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First-party data: The future of digital marketing

Analytics Data privacy & security

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Published June 30, 2022

First-party data: The future of digital marketing

Unless you have been living under a rock for the past 4 years, you’ve noticed that something has changed. Something about data privacy and the collection of user data. 

These changes have had profound effects on marketing campaigns and the ability to track touchpoints on the customer journey. 

But what’s in store for marketers and businesses looking to profit from solid marketing insights? To predict the future, we must look to the past.

First-party data and permission based marketing

Over 20 years ago, Seth Godin wrote the book “Permission Based Marketing”.

In his essay, Godin discussed different approaches to the 1990s mass marketing intrusive methods and introduced the concept of ‘permission marketing’. 

A technique where customers themselves decide whether to permit businesses to market to them. A concept based on willingness to share data. A concept built on trust. 

However, the idea seems to have become swamped in the tracking frenzy we saw with the rise of digital marketing and social media platforms in the late 2000’s. 

Although the book may be a dinosaur in the age of digital marketing, the concept of asking for permission to collect data for marketing activities is coming back to life. And it will become a dominant factor of good marketing practices from 2023 and onwards. 

There are three main reasons: 

  1. As consumers become more and more careful about sharing their personal data, companies are forced to learn that data protection and privacy can create business advantages

    A McKinsey report from 2020 showed that 87% of internet users would not do business with a company that could not sufficiently secure their data. And that was 2020. Imagine 2023!

  2. Regulators are stepping up privacy requirements. National data protection laws are now spawning like mushrooms on a wet autumn day – GDPR, LGPD, PDPA, CCPA to name but a few. 

    Gartner predicts that by 2023*, 75% of the world’s population will be under a national privacy regulation. Thus, the wild west of tracking will be over as legislation will end the harvesting of data without consent. 

  3. Finally, big tech companies seem to have taken privacy seriously. Google’s Sandbox, the end of third-party cookies, Firefox’ Enhanced Tracking Protection (ETP) and Safari’s Intelligent Tracking Prevention (ITP) indicate the shift in their approach. 

    This March, Google announced that websites using Google products or services for conversion tracking or remarketing must collect valid consent to place cookies. Or be shut down.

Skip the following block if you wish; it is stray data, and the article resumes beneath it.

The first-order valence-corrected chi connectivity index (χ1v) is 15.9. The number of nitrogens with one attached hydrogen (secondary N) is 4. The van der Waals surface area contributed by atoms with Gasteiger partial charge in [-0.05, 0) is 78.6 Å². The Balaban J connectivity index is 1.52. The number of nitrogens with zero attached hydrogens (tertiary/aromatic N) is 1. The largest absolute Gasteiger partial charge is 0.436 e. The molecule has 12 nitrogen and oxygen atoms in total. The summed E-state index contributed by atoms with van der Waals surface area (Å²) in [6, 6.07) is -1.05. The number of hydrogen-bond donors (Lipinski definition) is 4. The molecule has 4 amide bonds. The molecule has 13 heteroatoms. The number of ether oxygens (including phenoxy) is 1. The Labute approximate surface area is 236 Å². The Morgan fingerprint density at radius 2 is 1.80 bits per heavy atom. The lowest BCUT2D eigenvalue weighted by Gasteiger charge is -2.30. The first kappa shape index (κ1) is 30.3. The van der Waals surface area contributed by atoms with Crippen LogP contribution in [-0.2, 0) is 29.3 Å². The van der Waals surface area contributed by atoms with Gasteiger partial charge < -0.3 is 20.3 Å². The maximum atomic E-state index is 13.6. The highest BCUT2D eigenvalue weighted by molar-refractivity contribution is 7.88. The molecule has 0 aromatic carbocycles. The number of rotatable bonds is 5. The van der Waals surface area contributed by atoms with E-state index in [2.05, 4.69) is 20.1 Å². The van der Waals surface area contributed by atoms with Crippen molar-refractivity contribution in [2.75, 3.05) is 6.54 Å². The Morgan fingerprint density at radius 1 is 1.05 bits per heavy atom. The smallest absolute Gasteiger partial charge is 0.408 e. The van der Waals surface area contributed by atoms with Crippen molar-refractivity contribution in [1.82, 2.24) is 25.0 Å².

That said, the privacy revolution has also changed the way we communicate with our user base. It has changed how we are able to collect insights about user journeys, intentions and interactions. It has changed the way we perceive and deal with customer data.

The new ways of obtaining data 

Marketers and advertisers must now turn to new ways of obtaining data that, for example, third-party cookies have provided the past 20 years. 

And here we come back to Seth Godin’s permission concept. Because asking permission and obtaining users’ consent is going to be crucial for collecting data and using it for marketing activities. 

First- and zero-party data will be the future of digital marketing. Data that you collect. That you own. Data that you don’t share with anybody. Data that is collected with the permission of your users

When data comes directly and voluntarily from your users, you are able to build relationships with them. You are able to provide them with customized experiences that they want and desire.  

Respecting their data and their choices thus creates trust in your brand. 

Collecting data with a consent also removes that creepy factor consumers often experience with digital marketing. 

And that’s the heart of the concept. A concept based on willingness to share data. A concept built on trust.

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Jonas Voldbjerg Andersen

COO at Cookie Information

A skilled COO with over five years of experience in the privacy field. He gained his expertise by directing the development of privacy and compliance solutions, including a consent management platform. At Cookie Information, he advises enterprise customers and lawyers on compliance-related matters.

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